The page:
December 2005, #12                           
Fred Moramarco                                                  

A Stone as a Thing of Beauty

Theres nothing you can learn more from
than a stone, but it takes patience.
The rest of natures easy to enjoy -
trees, clouds, rivers, the boundless sky,
the moon, the sun, the astonishing stars - these even the careless can love.
But a stone needs to be approached with care
if you want something from it.
It rewards a slowness of time:
hold it in your hand a while
and watch it turn into a mountain;
toss it into the air and make it a planet
hurtling through the abyss;
catch it and feel the way youll spend eternity.

Address Book

Last night, cleaning out the desk
I found an old address book
bent and battered, pages yellowed, curled,

the cover a mottled blue,
stained with ink, wine, coffee,
who knows what else?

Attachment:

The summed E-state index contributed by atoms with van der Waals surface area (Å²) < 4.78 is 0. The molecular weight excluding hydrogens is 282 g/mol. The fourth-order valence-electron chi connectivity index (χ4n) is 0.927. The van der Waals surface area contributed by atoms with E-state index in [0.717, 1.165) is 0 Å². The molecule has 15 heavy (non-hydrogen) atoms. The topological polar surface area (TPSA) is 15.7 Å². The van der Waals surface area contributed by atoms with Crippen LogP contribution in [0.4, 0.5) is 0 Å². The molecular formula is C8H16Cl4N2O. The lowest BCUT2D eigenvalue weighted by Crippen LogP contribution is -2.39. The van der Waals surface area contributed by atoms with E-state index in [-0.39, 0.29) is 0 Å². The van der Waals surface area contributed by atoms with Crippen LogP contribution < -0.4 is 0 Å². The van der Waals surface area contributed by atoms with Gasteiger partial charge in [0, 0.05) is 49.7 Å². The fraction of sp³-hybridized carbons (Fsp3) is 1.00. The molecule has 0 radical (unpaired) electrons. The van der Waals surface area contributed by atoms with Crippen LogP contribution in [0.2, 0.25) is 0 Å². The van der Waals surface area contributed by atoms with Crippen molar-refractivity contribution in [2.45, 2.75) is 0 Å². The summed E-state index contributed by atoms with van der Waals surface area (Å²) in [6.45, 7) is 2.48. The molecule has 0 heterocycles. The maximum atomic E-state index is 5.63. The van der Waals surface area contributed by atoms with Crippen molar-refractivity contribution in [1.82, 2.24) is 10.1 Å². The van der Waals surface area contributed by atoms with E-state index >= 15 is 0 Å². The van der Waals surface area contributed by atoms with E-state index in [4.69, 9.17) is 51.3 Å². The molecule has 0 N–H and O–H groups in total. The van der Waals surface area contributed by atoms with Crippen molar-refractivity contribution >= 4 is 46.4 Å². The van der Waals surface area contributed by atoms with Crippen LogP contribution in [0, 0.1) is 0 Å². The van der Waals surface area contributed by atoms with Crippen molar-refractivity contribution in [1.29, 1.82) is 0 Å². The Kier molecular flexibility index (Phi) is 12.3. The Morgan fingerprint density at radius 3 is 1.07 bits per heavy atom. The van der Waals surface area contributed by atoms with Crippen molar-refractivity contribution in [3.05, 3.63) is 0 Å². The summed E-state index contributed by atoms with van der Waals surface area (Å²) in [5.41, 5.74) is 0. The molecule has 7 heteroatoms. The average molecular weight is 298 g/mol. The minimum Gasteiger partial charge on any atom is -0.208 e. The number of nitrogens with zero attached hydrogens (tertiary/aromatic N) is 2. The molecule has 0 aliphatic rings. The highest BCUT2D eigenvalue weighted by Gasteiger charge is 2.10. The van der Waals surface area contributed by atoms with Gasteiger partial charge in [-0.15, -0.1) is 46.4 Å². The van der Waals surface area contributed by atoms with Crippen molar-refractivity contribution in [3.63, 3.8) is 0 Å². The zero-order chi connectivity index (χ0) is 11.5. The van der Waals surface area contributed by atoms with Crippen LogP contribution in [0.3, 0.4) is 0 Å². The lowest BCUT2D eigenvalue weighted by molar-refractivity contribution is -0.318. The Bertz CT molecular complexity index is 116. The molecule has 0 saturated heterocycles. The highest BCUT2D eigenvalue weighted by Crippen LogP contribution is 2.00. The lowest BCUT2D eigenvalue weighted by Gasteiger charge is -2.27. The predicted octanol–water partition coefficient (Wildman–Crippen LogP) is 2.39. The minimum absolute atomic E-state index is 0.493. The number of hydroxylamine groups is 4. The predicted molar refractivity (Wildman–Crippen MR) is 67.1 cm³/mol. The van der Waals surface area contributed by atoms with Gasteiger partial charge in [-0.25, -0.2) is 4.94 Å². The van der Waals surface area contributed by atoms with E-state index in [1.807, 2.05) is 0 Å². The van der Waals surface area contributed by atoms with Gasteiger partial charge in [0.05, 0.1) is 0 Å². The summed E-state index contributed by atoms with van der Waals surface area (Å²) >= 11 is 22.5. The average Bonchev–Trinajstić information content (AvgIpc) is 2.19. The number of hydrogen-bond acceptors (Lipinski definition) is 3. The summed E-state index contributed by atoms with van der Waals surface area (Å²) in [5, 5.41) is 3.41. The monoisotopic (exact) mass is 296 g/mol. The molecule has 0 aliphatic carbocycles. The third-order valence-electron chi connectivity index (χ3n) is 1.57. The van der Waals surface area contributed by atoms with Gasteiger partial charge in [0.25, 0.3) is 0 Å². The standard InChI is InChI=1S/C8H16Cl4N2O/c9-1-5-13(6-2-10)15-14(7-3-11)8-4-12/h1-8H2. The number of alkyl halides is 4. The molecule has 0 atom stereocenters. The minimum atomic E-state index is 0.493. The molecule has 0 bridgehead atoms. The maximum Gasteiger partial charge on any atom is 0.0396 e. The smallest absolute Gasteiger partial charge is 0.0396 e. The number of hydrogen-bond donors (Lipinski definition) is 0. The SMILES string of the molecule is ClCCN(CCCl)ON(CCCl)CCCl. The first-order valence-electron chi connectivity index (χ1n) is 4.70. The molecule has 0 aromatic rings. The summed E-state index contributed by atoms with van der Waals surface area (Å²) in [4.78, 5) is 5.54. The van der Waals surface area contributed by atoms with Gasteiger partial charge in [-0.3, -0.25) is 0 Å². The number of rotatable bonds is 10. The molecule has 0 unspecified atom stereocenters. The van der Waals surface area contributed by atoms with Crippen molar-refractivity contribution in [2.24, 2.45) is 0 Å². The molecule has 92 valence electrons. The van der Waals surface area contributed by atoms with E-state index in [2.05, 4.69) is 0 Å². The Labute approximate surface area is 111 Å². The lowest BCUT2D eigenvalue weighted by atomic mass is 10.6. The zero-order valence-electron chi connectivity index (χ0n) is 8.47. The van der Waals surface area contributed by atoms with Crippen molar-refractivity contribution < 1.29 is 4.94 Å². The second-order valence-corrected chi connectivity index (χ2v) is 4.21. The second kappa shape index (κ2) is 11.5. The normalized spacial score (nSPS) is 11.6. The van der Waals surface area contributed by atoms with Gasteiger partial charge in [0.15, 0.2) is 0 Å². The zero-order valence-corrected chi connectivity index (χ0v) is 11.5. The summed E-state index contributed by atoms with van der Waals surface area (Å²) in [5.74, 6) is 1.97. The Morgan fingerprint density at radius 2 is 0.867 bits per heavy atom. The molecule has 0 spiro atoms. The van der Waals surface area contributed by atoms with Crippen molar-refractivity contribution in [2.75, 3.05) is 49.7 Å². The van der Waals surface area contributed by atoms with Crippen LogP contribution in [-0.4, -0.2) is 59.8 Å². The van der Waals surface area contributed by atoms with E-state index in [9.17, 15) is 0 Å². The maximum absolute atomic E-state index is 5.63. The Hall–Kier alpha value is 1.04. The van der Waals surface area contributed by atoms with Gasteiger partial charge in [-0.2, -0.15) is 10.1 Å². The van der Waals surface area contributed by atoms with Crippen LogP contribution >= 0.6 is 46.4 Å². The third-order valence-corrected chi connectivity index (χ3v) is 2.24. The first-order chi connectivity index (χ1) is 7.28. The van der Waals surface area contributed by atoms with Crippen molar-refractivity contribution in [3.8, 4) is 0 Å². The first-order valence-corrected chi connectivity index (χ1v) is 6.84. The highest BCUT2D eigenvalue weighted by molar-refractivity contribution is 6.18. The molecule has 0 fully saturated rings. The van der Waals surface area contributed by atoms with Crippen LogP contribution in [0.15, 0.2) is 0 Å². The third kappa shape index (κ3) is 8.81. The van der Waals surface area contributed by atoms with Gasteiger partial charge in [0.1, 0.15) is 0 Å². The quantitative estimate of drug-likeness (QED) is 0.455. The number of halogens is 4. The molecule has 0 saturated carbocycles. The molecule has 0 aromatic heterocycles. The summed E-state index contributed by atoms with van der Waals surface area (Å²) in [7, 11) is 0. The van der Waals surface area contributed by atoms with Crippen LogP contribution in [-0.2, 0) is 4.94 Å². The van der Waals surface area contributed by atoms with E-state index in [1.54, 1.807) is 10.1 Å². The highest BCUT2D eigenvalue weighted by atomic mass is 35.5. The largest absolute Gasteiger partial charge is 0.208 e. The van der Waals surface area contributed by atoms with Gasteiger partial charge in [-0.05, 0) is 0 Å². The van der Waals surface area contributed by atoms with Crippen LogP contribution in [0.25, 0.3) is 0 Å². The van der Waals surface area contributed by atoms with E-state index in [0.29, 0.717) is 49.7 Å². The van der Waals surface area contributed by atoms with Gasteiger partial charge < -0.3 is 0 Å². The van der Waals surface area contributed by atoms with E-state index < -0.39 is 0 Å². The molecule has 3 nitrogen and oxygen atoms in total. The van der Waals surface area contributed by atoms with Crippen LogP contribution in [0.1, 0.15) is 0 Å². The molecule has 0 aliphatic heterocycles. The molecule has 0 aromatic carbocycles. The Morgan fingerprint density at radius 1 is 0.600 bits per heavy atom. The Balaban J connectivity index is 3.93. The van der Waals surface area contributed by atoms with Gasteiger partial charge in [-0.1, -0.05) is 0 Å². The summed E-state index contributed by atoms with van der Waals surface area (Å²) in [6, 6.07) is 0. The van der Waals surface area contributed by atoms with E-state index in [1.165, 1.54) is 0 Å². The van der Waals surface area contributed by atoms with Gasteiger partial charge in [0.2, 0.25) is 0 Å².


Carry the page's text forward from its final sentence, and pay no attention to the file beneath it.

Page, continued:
It had been there in the corner of a drawer
for years now. I opened it with care
half-imagining that small, exotic birds

would fly out of it, chirp for a moment,
and fall dead at myfeet.
I fixed on a name: Biancamaria Tedeschini-Lalli

and suddenly Italy, 1972 seemed present in the room:
faces of students, scenes in streets, the decor of pensiones,
the clock tower in Venice, my son Stephen, then 4, in awe of it,

an Italian friend, Osvaldo Croce, piggy-backing my son Nick across the Piazza San Marcos, the nostalgia so thick now, I cant see the present.

I turn the page to Lee Saitta,
my sister, an X through the name,
dead - how many years now? - in Salt Lake,

and Ben Santoli, my old sidekick,
dealing cards in Vegas for decades,
out of touch with him since the 70s.

I cant flip through much more of this -
closing the book, I think about throwing it away,
but put it back instead in the corner

of the drawer where it came from, carefully,
like a rabbi returning the torah to its sacred place.
A scripture reminding me who I am.


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